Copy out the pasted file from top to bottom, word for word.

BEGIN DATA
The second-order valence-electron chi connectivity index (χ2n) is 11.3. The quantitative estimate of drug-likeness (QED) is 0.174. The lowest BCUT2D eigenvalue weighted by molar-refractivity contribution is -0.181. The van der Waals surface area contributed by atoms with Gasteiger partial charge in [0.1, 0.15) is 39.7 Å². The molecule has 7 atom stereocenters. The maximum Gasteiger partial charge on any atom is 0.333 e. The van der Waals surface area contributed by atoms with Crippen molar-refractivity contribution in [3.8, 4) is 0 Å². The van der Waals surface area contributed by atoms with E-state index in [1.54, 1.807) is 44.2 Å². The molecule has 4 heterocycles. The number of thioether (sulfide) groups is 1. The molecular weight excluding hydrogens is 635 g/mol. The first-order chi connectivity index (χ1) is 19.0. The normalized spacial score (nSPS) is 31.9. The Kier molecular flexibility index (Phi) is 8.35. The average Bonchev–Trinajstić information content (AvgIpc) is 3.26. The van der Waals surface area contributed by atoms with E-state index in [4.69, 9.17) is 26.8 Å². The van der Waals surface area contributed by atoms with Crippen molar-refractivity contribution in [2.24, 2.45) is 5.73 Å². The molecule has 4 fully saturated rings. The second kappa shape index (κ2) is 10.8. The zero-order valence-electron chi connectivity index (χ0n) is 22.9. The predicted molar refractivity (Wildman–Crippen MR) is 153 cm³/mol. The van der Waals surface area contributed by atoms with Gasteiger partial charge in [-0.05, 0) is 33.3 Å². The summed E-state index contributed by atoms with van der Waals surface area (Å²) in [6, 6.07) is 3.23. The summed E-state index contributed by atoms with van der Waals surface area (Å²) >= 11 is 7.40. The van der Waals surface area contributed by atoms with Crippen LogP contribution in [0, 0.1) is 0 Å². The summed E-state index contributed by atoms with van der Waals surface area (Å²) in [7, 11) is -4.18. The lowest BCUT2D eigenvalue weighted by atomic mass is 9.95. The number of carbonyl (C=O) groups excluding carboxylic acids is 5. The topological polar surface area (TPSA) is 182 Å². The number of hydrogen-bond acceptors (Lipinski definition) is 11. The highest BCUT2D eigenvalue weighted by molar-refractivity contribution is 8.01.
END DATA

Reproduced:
The second-order valence-electron chi connectivity index (χ2n) is 11.3. The quantitative estimate of drug-likeness (QED) is 0.174. The lowest BCUT2D eigenvalue weighted by molar-refractivity contribution is -0.181. The van der Waals surface area contributed by atoms with Gasteiger partial charge in [0.1, 0.15) is 39.7 Å². The molecule has 7 atom stereocenters. The maximum Gasteiger partial charge on any atom is 0.333 e. The van der Waals surface area contributed by atoms with Crippen molar-refractivity contribution in [3.8, 4) is 0 Å². The van der Waals surface area contributed by atoms with E-state index in [1.54, 1.807) is 44.2 Å². The molecule has 4 heterocycles. The number of thioether (sulfide) groups is 1. The molecular weight excluding hydrogens is 635 g/mol. The first-order chi connectivity index (χ1) is 19.0. The normalized spacial score (nSPS) is 31.9. The Kier molecular flexibility index (Phi) is 8.35. The average Bonchev–Trinajstić information content (AvgIpc) is 3.26. The van der Waals surface area contributed by atoms with E-state index in [4.69, 9.17) is 26.8 Å². The van der Waals surface area contributed by atoms with Crippen molar-refractivity contribution in [2.24, 2.45) is 5.73 Å². The molecule has 4 fully saturated rings. The second kappa shape index (κ2) is 10.8. The zero-order valence-electron chi connectivity index (χ0n) is 22.9. The predicted molar refractivity (Wildman–Crippen MR) is 153 cm³/mol. The van der Waals surface area contributed by atoms with Gasteiger partial charge in [-0.05, 0) is 33.3 Å². The summed E-state index contributed by atoms with van der Waals surface area (Å²) in [6, 6.07) is 3.23. The summed E-state index contributed by atoms with van der Waals surface area (Å²) >= 11 is 7.40. The van der Waals surface area contributed by atoms with Crippen LogP contribution in [0, 0.1) is 0 Å². The summed E-state index contributed by atoms with van der Waals surface area (Å²) in [7, 11) is -4.18. The lowest BCUT2D eigenvalue weighted by atomic mass is 9.95. The number of carbonyl (C=O) groups excluding carboxylic acids is 5. The topological polar surface area (TPSA) is 182 Å². The number of hydrogen-bond acceptors (Lipinski definition) is 11. The highest BCUT2D eigenvalue weighted by molar-refractivity contribution is 8.01.